April 17, 2012

‘Booster’ Behind Bars

Professional Shoplifter Gets Prison Term

John Patrick Weismiller Surveillance Photo

During a seven-month stretch of shoplifting, John Patrick Weismiller earned $43,200, which represented more than $73,000 in retail losses. He re-sold merchandise through online auctions.

An Oregon man described by prosecutors as a professional shoplifter was recently sentenced to a year and a day in federal prison in a case that illustrates the serious problem of retail theft at the hands of so-called “boosters.”

John Patrick Weismiller was sentenced in March for shoplifting from Portland-area retail stores and then selling the stolen merchandise on eBay for a handsome profit. In the seven-month period between January and July 2011, he repeatedly visited Oregon stores such as Safeway, Target, and Best Buy and boosted health and beauty products, over-the-counter pharmaceuticals, and other items—usually by stuffing the products under his clothing.

Weismiller then sold the stolen merchandise online, often at half the price of its retail value. During that seven-month period, he earned $43,200, which represented more than $73,000 in retail losses.

Our organized retail theft program at FBI Headquarters focuses on the most significant retail theft cases involving the interstate transportation of stolen property. In most instances, these investigations involve organized theft groups, but Weismiller’s case was different because he was a lone operator.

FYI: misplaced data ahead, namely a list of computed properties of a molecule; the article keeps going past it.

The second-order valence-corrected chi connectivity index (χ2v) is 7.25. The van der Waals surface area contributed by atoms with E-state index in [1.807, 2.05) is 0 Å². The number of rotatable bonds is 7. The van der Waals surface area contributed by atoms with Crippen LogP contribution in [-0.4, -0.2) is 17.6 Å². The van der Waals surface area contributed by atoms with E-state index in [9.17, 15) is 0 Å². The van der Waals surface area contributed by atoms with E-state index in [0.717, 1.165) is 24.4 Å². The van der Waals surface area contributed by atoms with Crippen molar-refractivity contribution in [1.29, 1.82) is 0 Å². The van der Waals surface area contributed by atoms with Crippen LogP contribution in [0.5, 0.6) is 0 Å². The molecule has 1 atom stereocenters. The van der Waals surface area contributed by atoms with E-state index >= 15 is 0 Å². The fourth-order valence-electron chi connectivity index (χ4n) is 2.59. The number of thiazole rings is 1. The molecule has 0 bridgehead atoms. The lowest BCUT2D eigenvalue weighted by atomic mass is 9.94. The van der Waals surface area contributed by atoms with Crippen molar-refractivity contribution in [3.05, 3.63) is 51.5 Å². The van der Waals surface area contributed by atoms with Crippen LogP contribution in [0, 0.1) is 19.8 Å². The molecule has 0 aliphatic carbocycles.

“Normally, a single booster like this is handled by local law enforcement,” said Special Agent Joe Boyer, who works out of our Portland Field Office. “But when we have this kind of prolific thief and the U.S. Attorney is willing to prosecute the case, the FBI is happy to get involved.”

Boyer noted that most professional boosters have little fear of going to jail for retail theft, because their crimes are non-violent. Often when a booster is caught shoplifting from a retail store, he or she is cited with a fine and released.

Safeway’s loss prevention team documented Weismiller stealing merchandise from its stores 105 times in early 2011. Despite being stopped and forbidden to return to Safeway outlets in July 2011, he was observed just two days later shoplifting at a different Safeway store. Prosecutors noted that between May 2006 and May 2011, the 41-year-old Weismiller listed 6,681 items for sale on eBay, including hundreds of packages of Crest Whitestrips.

Working with Safeway’s loss prevention personnel and local law enforcement, FBI agents were able to tie the stolen goods and online sales to Weismiller. He pled guilty to the thefts and, after his prison sentence, must serve three years of supervised release and pay restitution of nearly $21,000.

“Law-abiding citizens bear the cost of organized retail theft every time they make a purchase, paying a higher cost for goods than they would otherwise,” said Greg Fowler, special agent in charge of our Portland office. “The FBI and its retail partners work to disrupt these groups by identifying and investigating the most egregious offenders and insuring they are held accountable.”

“This guy was incredibly brazen,” Special Agent Boyer said. “He was making his living doing this. This was his full-time job. He lived in a nice house in the suburbs with his wife and kids. If you lived next door,” he said, “you would have no idea he was a thief.”

Boyer added, “The fact that Weismiller is now in prison should send a message to other boosters who think they are flying under the legal radar: the FBI is serious about these crimes, and professional shoplifters will end up behind bars.”

- Press release